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Archive - Feb 19, 2018


Genome of Asexually Reproducing Amazon Molly Fish Sequenced

No species is immune from the suffering of unrequited love, but scientists expect to learn volumes about the biological basis of sex from the newly sequenced genome of an all-female, asexual Texas native - the Amazon molly - that has thrived over millennia. The fresh waters along the Texas-Mexico border serve as home to this evolutionary anomaly - a fish that has flourished by defying nature's odds to reproduce asexually through a natural form known as parthenogenesis in which growth and development of embryos occurs without fertilization, resulting only in daughters that are true clones of their mothers. Texas A&M University Hagler Institute for Advanced Study (HIAS) Faculty Fellow Dr. Manfred Schartl led the international team that recently sequenced the first Amazon molly genome and the genomes of the original parental species that created this unique fish in an effort to better understand how its reproduction deviates from the male-female sexual norm and why the Amazon molly as a species has fared so well in the process. The findings from their National Institutes of Health-funded research were published online on February 12, 2018 in Nature Ecology & Evolution. The open-access article is titled” Clonal Polymorphism and High Heterozygosity in the Celibate Genome of the Amazon Molly.” "The existence of two sexes, male and female, is one of the oldest and most widespread phenomena in biology," says Dr. Schartl, a world leader in cellular and molecular biology of Xiphophorus model systems, including platyfish and swordtails. "Studies on the exceptional case of asexuality helps us to better understand the biological meaning and evolution of sex." Animals that reproduce asexually are rare, compared to the overwhelming majority of species that exist as males and females and reproduce sexually.

Ancient Fused Gene Offers Insight into How Mosses Build Cell Walls

Researchers have identified a fused gene in moss that provides insight into how moss cells build their external walls. The same discovery raises questions about the one-of-a-kind gene that codes for two distinct proteins that participate in two distinct functions. The research team identified the novel gene, known as For1F, while studying exocytosis. Exocytosis is the process by which cells secrete packets of protein and carbohydrates outside their membranes to support extracellular processes like the construction of cell walls. The gene discovered in the research couples the exocytosis-regulating protein Sec10 with formin, a protein that regulates the remodeling of the actin cytoskeleton critical to forming cell shapes. The new study also shows that the gene fusion occurred early in moss evolution and has been retained for more than 170 million years. "We were surprised to find this fused gene in the moss genome," said Magdalena Bezanilla, PhD, the Ernest Everett Just 1907 Professor of Biology at Dartmouth College. "Through our research, we know that the analysis is correct; now it will be interesting to explore the advantage of this coupling of proteins." Dr. Bezanilla led a team at Dartmouth and the University of Massachusetts-Amherst to conduct the study. The research was published online on January 26, 2018 in the Journal of Cell Biology. The article is titled “An Ancient Sec10–Formin Fusion Provides Insights into Actin-Mediated Regulation of Exocytosis.” Once For1F was observed, Dr. Bezanilla and her team set out to determine how unique this particular conjoined arrangement is. By consulting the database of the 1000 Genomes Project, the researchers found that the fused gene was evident in many diverse species of mosses, but not in other plants.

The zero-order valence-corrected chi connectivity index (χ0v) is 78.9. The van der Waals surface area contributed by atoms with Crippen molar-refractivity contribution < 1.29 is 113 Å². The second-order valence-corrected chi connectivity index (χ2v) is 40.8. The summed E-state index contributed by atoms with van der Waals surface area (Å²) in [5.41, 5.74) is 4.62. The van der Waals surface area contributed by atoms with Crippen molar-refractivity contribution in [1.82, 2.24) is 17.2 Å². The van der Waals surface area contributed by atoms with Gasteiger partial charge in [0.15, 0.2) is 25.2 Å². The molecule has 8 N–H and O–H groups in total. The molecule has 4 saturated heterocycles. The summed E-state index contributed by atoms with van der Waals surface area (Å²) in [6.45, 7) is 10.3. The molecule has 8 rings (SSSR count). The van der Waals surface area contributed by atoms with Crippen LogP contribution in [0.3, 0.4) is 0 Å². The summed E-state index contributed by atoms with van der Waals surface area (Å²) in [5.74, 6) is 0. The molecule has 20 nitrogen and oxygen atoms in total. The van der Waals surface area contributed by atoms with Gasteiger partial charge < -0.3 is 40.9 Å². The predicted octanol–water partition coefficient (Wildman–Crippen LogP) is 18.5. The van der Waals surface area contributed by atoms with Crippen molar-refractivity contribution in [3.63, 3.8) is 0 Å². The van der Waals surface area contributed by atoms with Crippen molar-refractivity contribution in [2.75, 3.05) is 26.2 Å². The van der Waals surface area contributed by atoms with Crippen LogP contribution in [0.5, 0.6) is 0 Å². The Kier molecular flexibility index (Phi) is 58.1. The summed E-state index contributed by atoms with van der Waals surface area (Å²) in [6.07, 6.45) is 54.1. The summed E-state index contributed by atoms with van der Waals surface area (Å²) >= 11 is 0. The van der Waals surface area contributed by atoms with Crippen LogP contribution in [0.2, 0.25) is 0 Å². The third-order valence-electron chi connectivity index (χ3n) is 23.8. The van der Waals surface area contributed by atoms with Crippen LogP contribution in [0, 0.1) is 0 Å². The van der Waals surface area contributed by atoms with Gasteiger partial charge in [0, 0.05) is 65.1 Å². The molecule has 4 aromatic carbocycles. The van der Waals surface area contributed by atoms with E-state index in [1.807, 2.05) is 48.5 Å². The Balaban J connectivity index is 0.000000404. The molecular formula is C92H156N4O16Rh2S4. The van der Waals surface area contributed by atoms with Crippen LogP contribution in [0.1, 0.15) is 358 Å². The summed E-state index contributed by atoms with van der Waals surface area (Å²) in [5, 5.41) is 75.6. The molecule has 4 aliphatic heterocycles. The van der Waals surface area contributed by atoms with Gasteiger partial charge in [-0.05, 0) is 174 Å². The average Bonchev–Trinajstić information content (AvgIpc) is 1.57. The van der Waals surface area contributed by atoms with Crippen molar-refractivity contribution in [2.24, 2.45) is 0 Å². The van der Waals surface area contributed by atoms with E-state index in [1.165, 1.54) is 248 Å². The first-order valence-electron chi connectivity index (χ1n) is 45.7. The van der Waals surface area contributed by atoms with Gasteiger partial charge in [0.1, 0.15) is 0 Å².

Progress Reported in Using CRISPR/Cas9 Editing to Correct Sickle Cell Mutation

Scientists have successfully used gene editing to repair 20 to 40 percent of stem and progenitor cells taken from the peripheral blood of patients with sickle cell disease, according to Rice University bioengineer Gang Bao., PhD. Dr. Bao, in collaboration with colleagues at the Baylor College of Medicine, Texas Children's Hospital, and Stanford University, is working to find a cure for the hereditary disease. A single DNA mutation causes the body to make sticky, crescent-shaped red blood cells that contain abnormal hemoglobin and can block blood flow in limbs and organs. In his talk on February 16, 2018 at the annual American Association for the Advancement of Science (AAAS) meeting ( in Austin, Texas, Dr. Bao revealed results from a series of tests to see whether CRISPR/Cas9-based editing can fix the mutation. His presentation was part of a scientific session titled "Gene Editing and Human Identity: Promising Advances and Ethical Challenges." ( "Sickle cell disease is caused by a single mutation in the beta-globin gene (in the stem cell's DNA)," Dr. Bao said. "The idea is to correct that particular mutation, and then stem cells that have the correction would differentiate into normal blood cells, including red blood cells. Those will then be healthy blood cells." Dr. Bao's lab collaborated with Dr. Vivien Sheehan, an Assistant Professor of Pediatrics and Hematology at Baylor and a member of the Sickle Cell Program at Texas Children's, to collect stem and progenitor cells (CD34-positive cells) from patients with the disease. These cells were then edited in the Bao lab with CRISPR/Cas9 together with a custom template, a piece of DNA designed to correct the mutation.